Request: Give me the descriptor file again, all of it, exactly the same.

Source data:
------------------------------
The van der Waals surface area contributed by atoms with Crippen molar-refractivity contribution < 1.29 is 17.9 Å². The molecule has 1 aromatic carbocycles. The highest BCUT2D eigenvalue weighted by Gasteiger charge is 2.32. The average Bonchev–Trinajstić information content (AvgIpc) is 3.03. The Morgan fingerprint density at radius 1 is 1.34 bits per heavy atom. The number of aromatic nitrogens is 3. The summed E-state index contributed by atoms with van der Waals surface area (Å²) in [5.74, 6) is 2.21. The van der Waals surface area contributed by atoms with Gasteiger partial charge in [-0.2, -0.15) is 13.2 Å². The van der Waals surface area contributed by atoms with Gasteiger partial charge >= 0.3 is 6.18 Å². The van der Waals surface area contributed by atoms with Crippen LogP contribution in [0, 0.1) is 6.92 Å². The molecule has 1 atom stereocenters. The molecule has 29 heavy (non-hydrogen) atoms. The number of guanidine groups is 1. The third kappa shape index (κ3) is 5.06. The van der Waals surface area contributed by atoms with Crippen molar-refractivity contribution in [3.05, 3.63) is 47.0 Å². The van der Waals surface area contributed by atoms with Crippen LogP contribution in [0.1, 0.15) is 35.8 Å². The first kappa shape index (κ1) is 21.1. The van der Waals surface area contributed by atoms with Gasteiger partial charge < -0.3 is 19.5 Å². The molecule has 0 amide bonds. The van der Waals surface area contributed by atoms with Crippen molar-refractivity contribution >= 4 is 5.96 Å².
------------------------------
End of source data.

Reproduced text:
The van der Waals surface area contributed by atoms with Crippen molar-refractivity contribution < 1.29 is 17.9 Å². The molecule has 1 aromatic carbocycles. The highest BCUT2D eigenvalue weighted by Gasteiger charge is 2.32. The average Bonchev–Trinajstić information content (AvgIpc) is 3.03. The Morgan fingerprint density at radius 1 is 1.34 bits per heavy atom. The number of aromatic nitrogens is 3. The summed E-state index contributed by atoms with van der Waals surface area (Å²) in [5.74, 6) is 2.21. The van der Waals surface area contributed by atoms with Gasteiger partial charge in [-0.2, -0.15) is 13.2 Å². The van der Waals surface area contributed by atoms with Gasteiger partial charge >= 0.3 is 6.18 Å². The van der Waals surface area contributed by atoms with Crippen LogP contribution in [0, 0.1) is 6.92 Å². The molecule has 1 atom stereocenters. The molecule has 29 heavy (non-hydrogen) atoms. The number of guanidine groups is 1. The third kappa shape index (κ3) is 5.06. The van der Waals surface area contributed by atoms with Crippen molar-refractivity contribution in [3.05, 3.63) is 47.0 Å². The van der Waals surface area contributed by atoms with Crippen LogP contribution in [0.1, 0.15) is 35.8 Å². The first kappa shape index (κ1) is 21.1. The van der Waals surface area contributed by atoms with Gasteiger partial charge < -0.3 is 19.5 Å². The molecule has 0 amide bonds. The van der Waals surface area contributed by atoms with Crippen molar-refractivity contribution >= 4 is 5.96 Å².